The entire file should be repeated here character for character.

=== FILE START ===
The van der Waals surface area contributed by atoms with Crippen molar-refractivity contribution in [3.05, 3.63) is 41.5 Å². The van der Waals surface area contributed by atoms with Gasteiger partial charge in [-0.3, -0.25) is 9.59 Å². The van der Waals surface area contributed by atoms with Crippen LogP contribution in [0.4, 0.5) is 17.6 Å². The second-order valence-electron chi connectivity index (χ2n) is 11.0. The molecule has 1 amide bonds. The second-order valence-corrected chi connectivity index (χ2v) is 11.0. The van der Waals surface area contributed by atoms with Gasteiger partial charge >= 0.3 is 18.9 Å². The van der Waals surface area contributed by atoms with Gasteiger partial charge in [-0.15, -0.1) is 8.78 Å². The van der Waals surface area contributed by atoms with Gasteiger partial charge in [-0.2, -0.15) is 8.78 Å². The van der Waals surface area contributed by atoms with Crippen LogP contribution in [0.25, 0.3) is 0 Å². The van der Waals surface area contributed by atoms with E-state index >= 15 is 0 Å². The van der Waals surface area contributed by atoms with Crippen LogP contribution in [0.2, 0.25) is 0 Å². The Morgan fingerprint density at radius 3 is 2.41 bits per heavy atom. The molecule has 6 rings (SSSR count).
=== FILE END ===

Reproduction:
The van der Waals surface area contributed by atoms with Crippen molar-refractivity contribution in [3.05, 3.63) is 41.5 Å². The van der Waals surface area contributed by atoms with Gasteiger partial charge in [-0.3, -0.25) is 9.59 Å². The van der Waals surface area contributed by atoms with Crippen LogP contribution in [0.4, 0.5) is 17.6 Å². The second-order valence-electron chi connectivity index (χ2n) is 11.0. The molecule has 1 amide bonds. The second-order valence-corrected chi connectivity index (χ2v) is 11.0. The van der Waals surface area contributed by atoms with Gasteiger partial charge >= 0.3 is 18.9 Å². The van der Waals surface area contributed by atoms with Gasteiger partial charge in [-0.15, -0.1) is 8.78 Å². The van der Waals surface area contributed by atoms with Gasteiger partial charge in [-0.2, -0.15) is 8.78 Å². The van der Waals surface area contributed by atoms with Crippen LogP contribution in [0.25, 0.3) is 0 Å². The van der Waals surface area contributed by atoms with E-state index >= 15 is 0 Å². The van der Waals surface area contributed by atoms with Crippen LogP contribution in [0.2, 0.25) is 0 Å². The Morgan fingerprint density at radius 3 is 2.41 bits per heavy atom. The molecule has 6 rings (SSSR count).